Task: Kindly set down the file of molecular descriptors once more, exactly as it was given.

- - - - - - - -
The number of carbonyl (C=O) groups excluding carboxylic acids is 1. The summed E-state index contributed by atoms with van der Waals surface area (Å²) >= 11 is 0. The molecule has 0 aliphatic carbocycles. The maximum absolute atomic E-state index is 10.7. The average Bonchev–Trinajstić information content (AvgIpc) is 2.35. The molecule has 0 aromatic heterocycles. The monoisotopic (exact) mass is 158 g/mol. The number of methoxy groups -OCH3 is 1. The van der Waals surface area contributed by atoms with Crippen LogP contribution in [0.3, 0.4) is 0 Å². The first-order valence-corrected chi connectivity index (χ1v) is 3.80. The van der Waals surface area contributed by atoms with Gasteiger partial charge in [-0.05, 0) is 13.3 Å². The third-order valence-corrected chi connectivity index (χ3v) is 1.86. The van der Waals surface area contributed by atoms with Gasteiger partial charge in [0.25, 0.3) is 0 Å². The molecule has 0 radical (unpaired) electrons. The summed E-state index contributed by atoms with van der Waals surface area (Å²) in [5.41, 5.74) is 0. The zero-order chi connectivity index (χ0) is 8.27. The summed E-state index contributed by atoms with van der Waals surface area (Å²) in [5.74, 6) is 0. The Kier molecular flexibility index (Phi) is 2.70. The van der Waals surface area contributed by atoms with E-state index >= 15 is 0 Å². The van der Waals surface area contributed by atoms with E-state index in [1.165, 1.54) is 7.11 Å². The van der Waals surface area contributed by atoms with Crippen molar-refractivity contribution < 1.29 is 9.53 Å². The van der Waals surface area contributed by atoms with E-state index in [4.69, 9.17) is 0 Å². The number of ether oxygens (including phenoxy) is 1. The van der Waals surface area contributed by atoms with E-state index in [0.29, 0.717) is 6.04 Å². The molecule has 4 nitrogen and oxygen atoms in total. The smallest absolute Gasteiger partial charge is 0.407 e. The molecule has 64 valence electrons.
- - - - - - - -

The number of carbonyl (C=O) groups excluding carboxylic acids is 1. The summed E-state index contributed by atoms with van der Waals surface area (Å²) >= 11 is 0. The molecule has 0 aliphatic carbocycles. The maximum absolute atomic E-state index is 10.7. The average Bonchev–Trinajstić information content (AvgIpc) is 2.35. The molecule has 0 aromatic heterocycles. The monoisotopic (exact) mass is 158 g/mol. The number of methoxy groups -OCH3 is 1. The van der Waals surface area contributed by atoms with Crippen LogP contribution in [0.3, 0.4) is 0 Å². The first-order valence-corrected chi connectivity index (χ1v) is 3.80. The van der Waals surface area contributed by atoms with Gasteiger partial charge in [-0.05, 0) is 13.3 Å². The third-order valence-corrected chi connectivity index (χ3v) is 1.86. The van der Waals surface area contributed by atoms with Gasteiger partial charge in [0.25, 0.3) is 0 Å². The molecule has 0 radical (unpaired) electrons. The summed E-state index contributed by atoms with van der Waals surface area (Å²) in [5.41, 5.74) is 0. The zero-order chi connectivity index (χ0) is 8.27. The summed E-state index contributed by atoms with van der Waals surface area (Å²) in [5.74, 6) is 0. The Kier molecular flexibility index (Phi) is 2.70. The van der Waals surface area contributed by atoms with E-state index >= 15 is 0 Å². The van der Waals surface area contributed by atoms with E-state index in [1.165, 1.54) is 7.11 Å². The van der Waals surface area contributed by atoms with Crippen molar-refractivity contribution < 1.29 is 9.53 Å². The van der Waals surface area contributed by atoms with E-state index in [4.69, 9.17) is 0 Å². The number of ether oxygens (including phenoxy) is 1. The van der Waals surface area contributed by atoms with E-state index in [0.29, 0.717) is 6.04 Å². The molecule has 4 nitrogen and oxygen atoms in total. The smallest absolute Gasteiger partial charge is 0.407 e. The molecule has 64 valence electrons.